Thanksgiving Day! All you need to know

Thanksgiving Day 2017! All you need to know

Americans never forget to celebrate any occasion especially when it comes to the Thanksgiving Day, the festivity is worth seeing. The decorations, the zest, the spread, the dressing up, eateries and the media pouring its attention all over it makes the celebrations more cherish able.

Thanksgiving 2017

This year’s day is round the corner and we’ll have to wait for a couple more days until the US and other regions are wrapped in its celebrations. If you are a proud American and love the smell of turkey and gravy, then be ready to relish on some special and exotic fiestas. Prepare for the party as it marks the start of the holiday season.

Rejoice this special and historical day on the 23rd of November, but before the day arrives there is a lot to tell you about the history, facts and traditions about it. We have gathered some cool facts that are surely going to increase your knowledge about this auspicious occasion.

What is Thanksgiving?

From the last few decades, 1939 to be exact, this day falls on the 4th Thursday of November in America and the rest of the world, except Canada where it is celebrated one month earlier. It’s a public holiday and it originated from the festival of harvesting centuries ago. Thanksgiving is the part of the broader holiday season that includes Christmas and New Year.

Basically, as the name suggests, it’s the day of thanking God for all the blessings. This expressing of gratitude dates back to 1621, when Native Americans stepped in to help the English settlers with their farming. After a successful harvest, the pilgrims invited them to join in a three day feast at Plymouth, now known as Massachusetts.

The tradition behind the big bird

Americans love to eat and when it comes to winter and the day of blessings, turkey is the go to dish for them. There’re a lot of theories about how this tradition started. Here are a few:

  • Pilgrim Edward Winslow wrote a letter in 1621 in which he mentioned the hunting of turkey before the night meal.
  • Queen Elizabeth I was having dinner and she heard about the sinking of Spanish ships which were on their way to attack England. She got excited by the news and ordered another bird.
  • Immigrants who settled in US in the 17th century roasted turkeys because they were pretty much inspired by its actions.
  • One famous theory states that as these birds were found in abundance and native to North America so they became a feasible choice for the early settlers.

Speciality dishes


Thanksgiving Day in America is incomplete without a turkey. You'd always find different recipes on the dining tables including roasted, brined and deep-fried versions.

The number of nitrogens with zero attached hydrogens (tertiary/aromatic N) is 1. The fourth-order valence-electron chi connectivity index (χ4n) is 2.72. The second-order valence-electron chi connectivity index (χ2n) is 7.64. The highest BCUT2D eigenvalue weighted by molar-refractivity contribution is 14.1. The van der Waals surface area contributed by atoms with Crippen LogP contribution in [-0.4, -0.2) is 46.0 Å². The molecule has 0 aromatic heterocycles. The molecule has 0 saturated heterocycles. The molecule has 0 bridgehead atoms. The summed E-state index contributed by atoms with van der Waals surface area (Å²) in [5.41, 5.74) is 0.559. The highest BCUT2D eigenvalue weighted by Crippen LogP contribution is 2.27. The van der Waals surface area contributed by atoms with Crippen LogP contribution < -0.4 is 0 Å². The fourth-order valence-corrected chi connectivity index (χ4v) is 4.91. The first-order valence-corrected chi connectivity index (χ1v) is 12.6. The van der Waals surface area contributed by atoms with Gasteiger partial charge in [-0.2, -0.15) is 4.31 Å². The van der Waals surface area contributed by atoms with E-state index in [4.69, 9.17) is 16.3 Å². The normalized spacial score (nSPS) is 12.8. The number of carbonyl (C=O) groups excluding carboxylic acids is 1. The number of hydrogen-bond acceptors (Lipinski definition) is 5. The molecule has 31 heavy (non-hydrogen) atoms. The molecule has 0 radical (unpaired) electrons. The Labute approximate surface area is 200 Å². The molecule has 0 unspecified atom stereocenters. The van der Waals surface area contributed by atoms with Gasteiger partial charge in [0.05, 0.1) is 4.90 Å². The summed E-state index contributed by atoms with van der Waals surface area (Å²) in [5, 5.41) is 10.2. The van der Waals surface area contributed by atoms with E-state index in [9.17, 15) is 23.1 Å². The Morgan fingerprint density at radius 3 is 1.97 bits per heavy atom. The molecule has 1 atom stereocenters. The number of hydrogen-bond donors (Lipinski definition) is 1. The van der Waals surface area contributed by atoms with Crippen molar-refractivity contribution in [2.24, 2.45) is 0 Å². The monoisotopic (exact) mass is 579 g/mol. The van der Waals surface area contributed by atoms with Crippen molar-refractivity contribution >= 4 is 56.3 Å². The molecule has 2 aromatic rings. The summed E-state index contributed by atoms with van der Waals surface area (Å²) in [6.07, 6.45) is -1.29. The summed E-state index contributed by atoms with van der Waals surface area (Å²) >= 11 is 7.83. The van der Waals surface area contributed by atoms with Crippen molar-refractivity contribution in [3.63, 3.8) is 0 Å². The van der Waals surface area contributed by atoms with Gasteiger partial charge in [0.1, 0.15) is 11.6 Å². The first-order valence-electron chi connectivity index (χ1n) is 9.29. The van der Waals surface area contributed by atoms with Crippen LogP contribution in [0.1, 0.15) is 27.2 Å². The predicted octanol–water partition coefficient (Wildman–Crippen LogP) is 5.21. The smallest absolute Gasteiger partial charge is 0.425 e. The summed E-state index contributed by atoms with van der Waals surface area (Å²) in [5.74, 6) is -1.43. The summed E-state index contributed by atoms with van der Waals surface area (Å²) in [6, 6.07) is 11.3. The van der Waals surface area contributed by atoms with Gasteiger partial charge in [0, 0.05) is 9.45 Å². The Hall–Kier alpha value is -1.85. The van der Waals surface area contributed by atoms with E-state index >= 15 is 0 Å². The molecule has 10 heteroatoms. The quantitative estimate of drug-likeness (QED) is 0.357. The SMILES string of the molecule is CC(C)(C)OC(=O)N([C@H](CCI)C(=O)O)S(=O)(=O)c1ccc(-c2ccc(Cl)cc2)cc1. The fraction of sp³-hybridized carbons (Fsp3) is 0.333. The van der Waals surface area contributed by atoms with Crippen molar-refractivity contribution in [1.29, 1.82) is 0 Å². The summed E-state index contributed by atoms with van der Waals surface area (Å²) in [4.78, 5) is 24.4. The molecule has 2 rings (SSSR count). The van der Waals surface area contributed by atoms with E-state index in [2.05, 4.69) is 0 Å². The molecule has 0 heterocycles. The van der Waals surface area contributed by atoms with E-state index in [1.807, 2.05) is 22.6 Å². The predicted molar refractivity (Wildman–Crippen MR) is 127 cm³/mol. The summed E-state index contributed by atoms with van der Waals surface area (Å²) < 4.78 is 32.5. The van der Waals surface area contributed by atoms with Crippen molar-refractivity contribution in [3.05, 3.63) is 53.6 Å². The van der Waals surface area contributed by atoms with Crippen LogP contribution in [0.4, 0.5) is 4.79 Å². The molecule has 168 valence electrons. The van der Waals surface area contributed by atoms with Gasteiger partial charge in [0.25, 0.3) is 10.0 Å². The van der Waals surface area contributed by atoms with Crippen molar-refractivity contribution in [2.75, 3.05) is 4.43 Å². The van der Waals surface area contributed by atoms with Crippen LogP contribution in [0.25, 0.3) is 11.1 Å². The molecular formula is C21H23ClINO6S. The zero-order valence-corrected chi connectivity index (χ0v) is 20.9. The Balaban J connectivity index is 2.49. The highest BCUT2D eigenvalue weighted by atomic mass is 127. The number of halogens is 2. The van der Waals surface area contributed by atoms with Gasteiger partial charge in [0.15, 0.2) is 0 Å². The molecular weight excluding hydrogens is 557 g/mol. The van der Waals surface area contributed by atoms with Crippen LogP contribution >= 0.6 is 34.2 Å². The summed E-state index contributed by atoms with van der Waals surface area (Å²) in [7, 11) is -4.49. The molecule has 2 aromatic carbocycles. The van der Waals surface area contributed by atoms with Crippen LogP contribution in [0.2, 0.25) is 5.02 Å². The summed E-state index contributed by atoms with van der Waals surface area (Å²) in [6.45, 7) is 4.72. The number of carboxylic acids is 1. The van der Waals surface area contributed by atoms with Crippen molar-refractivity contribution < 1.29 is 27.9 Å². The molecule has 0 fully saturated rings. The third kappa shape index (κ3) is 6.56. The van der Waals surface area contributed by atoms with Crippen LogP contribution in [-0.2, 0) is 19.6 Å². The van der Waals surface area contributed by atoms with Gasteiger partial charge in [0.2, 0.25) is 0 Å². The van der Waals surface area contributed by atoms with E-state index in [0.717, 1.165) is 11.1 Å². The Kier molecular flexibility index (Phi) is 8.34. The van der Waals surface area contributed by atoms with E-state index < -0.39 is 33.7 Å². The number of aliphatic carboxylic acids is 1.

A combo of three birds, turkey, duck and chicken, stuffed into each other is becoming quite popular on this day and this dish is originated from Louisiana. All the three birds are de-boned and turkey is stuffed with a duck and the duck is stuffed by a small chicken. The cavity of the chicken is completely filled with a breadcrumb mixture.

Talking about Pies, the pumpkin pies lead the way followed by pecan, apple, sweet potato, and mincemeat pies are also noticeable.

Stuffing for roasted turkey
When the Turkey is roasted, a mixture of bread cubes, carrots, chopped celery, onions and sage are stuffed inside. At some places chestnuts, chopped bacon, raisins or apples are also included in the stuffing.


American football is integral to the celebrations of this much awaited day. The first football game was hosted at The University of Detroit stadium in 1934, which saw Detroit Lions against the Chicago bears. From then onwards, the celebrations aren’t complete without a football game.

Since then, Detroit has played a game every year except the years of WWII. Let’s not forget to mention the Dallas cowboys, who played every year since 1966, missing in 1975 and 1977.

The Macy's parade

Another special tradition of this holiday that is worth stating is the Macy’s parade in the city of New York. It’s a procession that involves a spectacular show of floats, cheerleaders, marching bands and gigantic balloons including hedgehog and sonic balloons.

It was started in 1920s by the immigrants and it used to begin from 145th street in Harlem and ended at herald square, which makes a route of 6 miles. Now the route has been changed since 2012 and it’s been rerouted to Sixth Avenue, eliminating Times Square.

New York City officials preview the parade route and try to remove as many potential obstacles out of the way, including traffic signals.

Pardoning the thanks giving turkey

One special tradition of this day is the pardoning of the turkey, where a turkey is presented to the president of America by the National Turkey Federation. The best part of this tradition is that the turkey is pardoned and allowed to live a natural life.

Since 2013, the bird is sent to the Moven Park, Virginia USA. This year, the pardoning will be done on 22 of November 2017.

A few fun facts about Thanksgiving

  • 91% of the Americans eat turkey on this day.
  • In the initial days the feast was three days long.
  • Around 300 million turkeys are sold for this day’s celebration.
  • It is also known as T day, Turkey day (due to consumption of turkeys) and Macy’s day.
  • Canadians sometimes call it Yanksgiving day to distinguish between their day and the American’s.
  • According to The Guinness Book of Records the greatest dressed weight recorded for a turkey is 39.09 kg at the annual “heaviest turkey” competition held in London, England on December 12, 1989.
  • A national holiday was declared on this day by Franklin D. Roosevelt in 1941 and it was to be celebrated on the fourth Thursday of November.

Wishing you a blessed Thanksgiving day and a wonderful holiday season ahead.

Happy Turkeying!

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